I have two best recipes for just about anything.  If you know how to cook or not, you will find these of interest.  If you master these top-secret carefully selected recipes you will never be at a loss when someone stops by or you are expected to “bring a little something” to a party or event.   The second recipe will be in my next post. Here’s the first no-fail recipe.

Sister’s Empty-Dish Salsa

This works for any size dish or pan.  You just increase or decrease the ingredients accordingly.  I’m giving you the 9 x 13 version which works well for feasts.

The Ingredients

  • 2 packages 8 oz. cream cheese (low-fat, regular fat, etc. – it doesn’t matter.  Just buy the best ingredients if you want it to taste the best)
  • Salsa (this can be from well-known brands in a jar or your own family recipe – my “secret” ingredient is found in the standard 15 oz. jar.  I’m not here to make this difficult for you – your choice of salsa can be red hot, mild, chunky, whatever.  And you can use the larger jar as well  but it’s not really necessary as it tastes great with smaller one.  If you’re really feeling creative, then chop up a fresh tomato and throw that in as well.)
  • Shredded cheddar cheese (plain old regular medium, sharp, or extra sharp, low-fat, no fat or whatever.  Again, the better quality the cheese, the better the taste.)
  • Bag of favorite scoopable chips – (this recipe screams scoopables)

The Process

  1. The first layer is the cream cheese.  Spread it out evenly on your pan or dish with a wooden spoon.  A wooden spoon works best for this.  ( If you don’t have any wooden spoons,  you should check out Dave’s shop as he has just about anything that you need to stock your kitchen like a chef.)
  2. For the second layer, evenly spread out the choice of salsa.  (so far so good, right?)
  3. Lastly,  load it up with cheddar on the top.   Sprinkle as much or as little of this as you want.  You know your crowd.  If they’re cheese lovers, add lots.  (These layers do not get stirred together, OK?)
  4. Bake at 350 for about 15 – 25 minutes.   It varies on how crispy you want your cheese.

The Creative Part

If you’re making a smaller portion, which I seem to do almost every day, just slather on some cream cheese, a little salsa, and top with cheese in your dish or bowl that fits the microwave.  Nuk for about 3 – 5 minutes (covered)   I will admit the cheese doesn’t get crispy but it melts nicely.  Test different lengths of time to get the consistency you like as microwaves vary.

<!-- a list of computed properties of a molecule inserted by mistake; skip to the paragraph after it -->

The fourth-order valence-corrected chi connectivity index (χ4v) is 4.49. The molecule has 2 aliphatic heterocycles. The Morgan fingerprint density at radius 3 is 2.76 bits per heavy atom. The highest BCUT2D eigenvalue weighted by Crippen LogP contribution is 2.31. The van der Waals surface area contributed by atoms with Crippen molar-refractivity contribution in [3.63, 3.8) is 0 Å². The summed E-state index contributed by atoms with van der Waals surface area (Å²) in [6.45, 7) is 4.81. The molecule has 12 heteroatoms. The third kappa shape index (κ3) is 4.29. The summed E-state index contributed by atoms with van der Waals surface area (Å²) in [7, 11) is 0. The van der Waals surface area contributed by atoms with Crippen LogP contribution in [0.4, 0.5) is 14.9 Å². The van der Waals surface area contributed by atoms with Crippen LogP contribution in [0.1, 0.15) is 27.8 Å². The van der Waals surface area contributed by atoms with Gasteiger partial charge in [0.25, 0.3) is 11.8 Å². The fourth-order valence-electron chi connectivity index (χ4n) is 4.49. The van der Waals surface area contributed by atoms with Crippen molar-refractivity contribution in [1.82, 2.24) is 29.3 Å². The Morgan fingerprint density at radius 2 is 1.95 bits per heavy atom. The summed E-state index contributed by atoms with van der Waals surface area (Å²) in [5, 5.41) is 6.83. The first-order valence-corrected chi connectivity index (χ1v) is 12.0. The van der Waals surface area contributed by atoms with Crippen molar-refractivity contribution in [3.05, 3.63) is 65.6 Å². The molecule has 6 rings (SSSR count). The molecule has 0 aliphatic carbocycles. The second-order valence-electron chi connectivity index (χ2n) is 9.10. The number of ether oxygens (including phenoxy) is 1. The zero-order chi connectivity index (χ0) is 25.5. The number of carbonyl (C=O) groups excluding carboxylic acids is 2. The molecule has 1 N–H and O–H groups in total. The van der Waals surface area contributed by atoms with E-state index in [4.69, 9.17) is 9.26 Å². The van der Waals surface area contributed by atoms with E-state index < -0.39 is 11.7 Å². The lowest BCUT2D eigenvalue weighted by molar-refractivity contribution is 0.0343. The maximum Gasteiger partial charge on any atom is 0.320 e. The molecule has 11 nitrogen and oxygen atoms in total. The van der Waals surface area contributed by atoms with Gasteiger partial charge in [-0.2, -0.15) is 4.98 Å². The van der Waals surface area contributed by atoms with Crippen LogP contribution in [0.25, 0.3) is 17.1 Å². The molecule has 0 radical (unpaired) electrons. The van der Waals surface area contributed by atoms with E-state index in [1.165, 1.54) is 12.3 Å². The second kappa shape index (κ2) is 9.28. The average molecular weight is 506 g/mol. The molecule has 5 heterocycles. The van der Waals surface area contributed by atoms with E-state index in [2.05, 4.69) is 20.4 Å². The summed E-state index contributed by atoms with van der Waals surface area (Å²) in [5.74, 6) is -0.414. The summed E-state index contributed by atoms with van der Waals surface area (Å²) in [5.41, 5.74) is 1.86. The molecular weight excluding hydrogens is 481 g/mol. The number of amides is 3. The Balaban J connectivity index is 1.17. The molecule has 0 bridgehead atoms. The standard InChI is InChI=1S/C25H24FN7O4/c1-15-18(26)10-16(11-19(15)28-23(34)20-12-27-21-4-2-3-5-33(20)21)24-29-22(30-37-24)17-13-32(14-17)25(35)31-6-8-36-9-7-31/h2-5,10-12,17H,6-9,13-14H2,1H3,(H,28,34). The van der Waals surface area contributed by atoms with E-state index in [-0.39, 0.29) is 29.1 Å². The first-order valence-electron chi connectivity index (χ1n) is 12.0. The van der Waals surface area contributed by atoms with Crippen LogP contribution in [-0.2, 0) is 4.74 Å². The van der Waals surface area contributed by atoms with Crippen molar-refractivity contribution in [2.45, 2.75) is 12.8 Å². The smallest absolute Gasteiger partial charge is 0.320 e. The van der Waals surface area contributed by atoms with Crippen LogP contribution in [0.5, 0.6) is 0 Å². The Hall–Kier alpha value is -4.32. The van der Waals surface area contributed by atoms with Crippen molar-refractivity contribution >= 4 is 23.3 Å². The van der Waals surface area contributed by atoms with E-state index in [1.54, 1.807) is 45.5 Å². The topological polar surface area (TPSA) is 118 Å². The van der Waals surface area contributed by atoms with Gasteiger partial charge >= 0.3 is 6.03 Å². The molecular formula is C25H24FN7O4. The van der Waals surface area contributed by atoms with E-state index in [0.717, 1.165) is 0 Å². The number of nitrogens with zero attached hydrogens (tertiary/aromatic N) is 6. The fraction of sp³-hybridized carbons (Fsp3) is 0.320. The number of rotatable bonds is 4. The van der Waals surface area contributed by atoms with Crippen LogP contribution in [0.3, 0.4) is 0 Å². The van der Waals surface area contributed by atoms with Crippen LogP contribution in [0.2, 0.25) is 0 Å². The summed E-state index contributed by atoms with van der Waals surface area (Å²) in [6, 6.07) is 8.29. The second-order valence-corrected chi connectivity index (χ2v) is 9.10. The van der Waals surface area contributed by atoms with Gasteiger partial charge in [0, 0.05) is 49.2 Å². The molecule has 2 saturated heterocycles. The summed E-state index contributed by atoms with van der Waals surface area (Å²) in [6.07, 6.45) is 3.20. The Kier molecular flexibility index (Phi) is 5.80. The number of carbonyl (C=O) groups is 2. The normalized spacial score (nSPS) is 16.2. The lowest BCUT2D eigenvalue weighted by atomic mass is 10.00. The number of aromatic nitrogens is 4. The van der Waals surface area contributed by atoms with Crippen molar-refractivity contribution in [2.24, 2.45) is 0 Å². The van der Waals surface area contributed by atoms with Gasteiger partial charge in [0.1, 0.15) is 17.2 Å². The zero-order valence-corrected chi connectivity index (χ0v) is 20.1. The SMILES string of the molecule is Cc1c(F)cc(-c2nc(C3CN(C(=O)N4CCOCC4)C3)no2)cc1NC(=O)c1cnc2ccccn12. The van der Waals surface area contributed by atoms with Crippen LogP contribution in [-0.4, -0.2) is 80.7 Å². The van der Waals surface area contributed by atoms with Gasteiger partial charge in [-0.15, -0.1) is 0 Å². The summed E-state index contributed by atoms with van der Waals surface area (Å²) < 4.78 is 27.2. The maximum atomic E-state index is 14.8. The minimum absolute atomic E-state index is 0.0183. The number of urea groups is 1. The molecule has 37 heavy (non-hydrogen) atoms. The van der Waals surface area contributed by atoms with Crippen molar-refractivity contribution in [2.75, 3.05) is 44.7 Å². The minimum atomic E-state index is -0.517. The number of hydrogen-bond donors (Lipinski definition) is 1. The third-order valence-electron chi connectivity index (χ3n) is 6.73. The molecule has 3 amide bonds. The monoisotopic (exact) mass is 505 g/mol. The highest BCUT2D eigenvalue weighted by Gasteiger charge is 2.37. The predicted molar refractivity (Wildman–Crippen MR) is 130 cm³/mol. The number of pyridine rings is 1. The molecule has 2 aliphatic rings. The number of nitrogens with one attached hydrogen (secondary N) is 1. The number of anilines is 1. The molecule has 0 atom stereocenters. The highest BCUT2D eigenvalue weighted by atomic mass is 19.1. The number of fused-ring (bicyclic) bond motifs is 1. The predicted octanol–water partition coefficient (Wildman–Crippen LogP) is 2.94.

My sister, practically a gourmet chef, swears by the oven as it makes the cheese crunchier.  I, as stated before, just like to eat, so microwaving is just fine for me.  The individual portions are great, too, for things like super bowl parties as you have your own dish and can be a double dipper if you want.

So now all you have to do is pick out your favorite scoopable chip – there are so many varieties out there now – and your appetizer will just knock them over.  Your dish will be one of the first to empty.  I can almost guarantee you that.

My second recipe, BFF Tomato Blues, involves Roma tomatoes (or any tomato) and fresh mozzarella.  I’ll post this next as I’m trying to do shorter blog posts.  I plan to incorporate my cooking experience in this blog as this blog represents my life (creative aspects mostly) more than any one particular aspect of it.  My focus is writing about what I’m interested in.  Right now, it’s cooking.   If you want to subscribe, you’ll be sure not to miss what passes as my attempt for enjoying a creative life.

Thanks for stopping by.  I’d love to hear if you try this recipe.     And remember my motto:   Cooking is not just an adventure, it’s a job.  Cheers. 



AN ASIDE:   And smaller dishes are great if friends just stop by unexpectedly as well.  Even though the last time several girlfriends did stop by I wasn’t able to make this for them and they know why, but I won’t be sharing this on this blog post but maybe another one.  And you know who you are girlfriends if you’re reading this, and you had better not comment!  LOL